As some reading this post already know, I recently returned from a trip to Nepal. I was part of a team of therapists and teachers from Knowledge for People, a non-profit organization that helps with autism education and outreach in developing countries. We spent two weeks in this beautiful, diverse country, working with wonderful people. It was simply an incredible experience overall, but nothing could have prepared me for the emotional impact it had on me at the end.
We spent the first few days getting over our jetlag, doing a bit of sightseeing, and acclimating to the culture. Then we worked directly with 28 families in individual sessions (which I described in this previous post). With the help of translators, we taught them the basics of PECS (Picture Exchange Communication System), ABA (Applied Behavior Analysis) therapy, and sensory integration. The parents were so appreciative, and we could see the children benefitting from just the couple of hours they spent with us. Many were nonverbal, and some of them took to PECS right away, which was so exciting to see and experience.
The parents we met and worked with are truly dedicated to their children and doing all they can to help them. Both mothers and fathers are heavily involved, and in many cases, so is the extended family. We worked with grandparents, aunts and uncles, and older siblings. It was so positive to see such dedication in a country that has little information about autism available. They try so hard, and I could see the worry and exhaustion on their faces. But I could also see the love. It was there every minute.
At the end of the week of individual sessions came the two-day presentation workshop. Sixty to seventy people filled the festive, tented area that was set up in the courtyard of the small center called AutismCare Nepal. Chairs were rented, banners were posted, lunch was catered. It was definitely a big event. Many of the parents and extended families we’d worked with attended, but so did teachers, reporters, pediatricians, and other doctors. We were thrilled with the turnout, even given the fact that Kathmandu’s public transportation system was on strike that weekend.
We prepared presentations on the following topics: general autism information, parenting experience, ABA therapy, PECS, social stories, and sensory integration therapy. Before the presentations began, we met with our translators to go over the material and see if they had any questions. I sat down with my translator, a doctor whom I’d already met a few days before when we had the individual session with her family – her husband, their three-year-old son, and his grandmother. She looked over the outline of my presentation about my experience with my now-14-year-old son, from the early days of being nonverbal and having agonizing sensory issues to slowly, painstakingly learning to talk and cope with sensory integration. I mentioned the difficulties we had later with mainstreaming, how he was so tortured by bullying. My voice broke as I talked with her, and we cried together as she told me that she has the same fears for her son. I was awed by the depth of feeling I could share with someone living on the other side of the world.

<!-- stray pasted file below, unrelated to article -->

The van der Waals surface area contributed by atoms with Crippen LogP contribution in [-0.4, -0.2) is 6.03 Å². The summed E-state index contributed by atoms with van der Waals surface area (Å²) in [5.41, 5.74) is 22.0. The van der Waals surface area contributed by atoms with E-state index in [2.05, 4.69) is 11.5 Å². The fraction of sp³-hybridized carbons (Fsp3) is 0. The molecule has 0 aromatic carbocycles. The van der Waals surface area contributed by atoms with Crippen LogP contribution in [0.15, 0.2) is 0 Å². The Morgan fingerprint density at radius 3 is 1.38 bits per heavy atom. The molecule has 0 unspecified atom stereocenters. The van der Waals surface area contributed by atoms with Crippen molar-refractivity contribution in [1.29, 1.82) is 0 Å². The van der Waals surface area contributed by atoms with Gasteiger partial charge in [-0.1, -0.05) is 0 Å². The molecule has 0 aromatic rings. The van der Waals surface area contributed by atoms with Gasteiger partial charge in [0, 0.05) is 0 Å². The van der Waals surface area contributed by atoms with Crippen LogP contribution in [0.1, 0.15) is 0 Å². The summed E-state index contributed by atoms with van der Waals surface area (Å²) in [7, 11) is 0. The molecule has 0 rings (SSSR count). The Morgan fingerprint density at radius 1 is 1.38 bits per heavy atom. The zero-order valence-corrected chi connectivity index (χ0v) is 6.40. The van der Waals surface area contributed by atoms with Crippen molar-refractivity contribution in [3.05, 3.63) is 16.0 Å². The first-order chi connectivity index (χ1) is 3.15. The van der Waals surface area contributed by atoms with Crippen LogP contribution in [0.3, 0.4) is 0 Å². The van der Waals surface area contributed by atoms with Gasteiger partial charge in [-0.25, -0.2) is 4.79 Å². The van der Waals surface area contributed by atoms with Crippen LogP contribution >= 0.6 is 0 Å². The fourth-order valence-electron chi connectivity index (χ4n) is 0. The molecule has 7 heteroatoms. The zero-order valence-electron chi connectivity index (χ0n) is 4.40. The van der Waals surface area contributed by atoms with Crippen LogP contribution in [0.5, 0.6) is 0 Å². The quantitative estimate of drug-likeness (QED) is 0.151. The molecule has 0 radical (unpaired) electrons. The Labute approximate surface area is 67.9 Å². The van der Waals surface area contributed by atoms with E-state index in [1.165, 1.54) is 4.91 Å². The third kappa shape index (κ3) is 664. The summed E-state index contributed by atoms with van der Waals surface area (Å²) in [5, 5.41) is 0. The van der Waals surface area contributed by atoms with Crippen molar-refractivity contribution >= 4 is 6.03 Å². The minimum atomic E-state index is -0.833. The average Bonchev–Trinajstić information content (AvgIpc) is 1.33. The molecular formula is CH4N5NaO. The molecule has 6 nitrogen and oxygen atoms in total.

Moments later, we composed ourselves and went out to the presentation area. Fortunately we were not the first to speak that day. But when the time did come, and we stood in front of all the parents, teachers, doctors, and other attendees, we weren’t the only emotional ones. After I introduced myself and talked about my experience with my son, pausing often for translation, I said this to them:
“We live far away; our lives, jobs, and cultures are very different. But we have one thing in common – our children. No matter where we live, we understand that part of each other’s lives. In the United States we like to say, ‘It takes a village to raise a child,’ meaning that many people are involved in caring for a child and teaching him or her. When a child has autism, that statement is doubly true. It takes more than a village. That is why we are here, from another country, to talk about our experiences and strategies that have worked for our children. Having a child with autism is a tremendous challenge, the biggest of my life. You have other challenges in your life that I do not understand. But in this challenge – autism – we are connected. You are not alone.”
I talked to them for a while, feeling the bond grow deeper with each word that my equally emotional translator conveyed to them. At the end of the day, those who could speak some English came up to me to thank me personally. I was so moved by their gratitude, and their love.
On one of the nights during the week, we had dinner at the lovely home of the parent-founders of the center. In Kathmandu, it is common to see homes with rebar cable sticking up out of the top, as pictured below. Embedded in the foundation, the cables provide the structure for the pillars of each floor of the home. Often, the owners stop building at two floors, but the rebar cables still stick up from the roof, exposed, in case they are able to build another floor in the future. “We call them pillars of hope,” Hem, the father, said with a smile.
I’d like to think of the work that we did in Nepal as a pillar of hope. “You are not only helping our families, you are helping our country,” Hem also said. We weren’t able to be there long enough to build a new floor, but the hope is definitely there.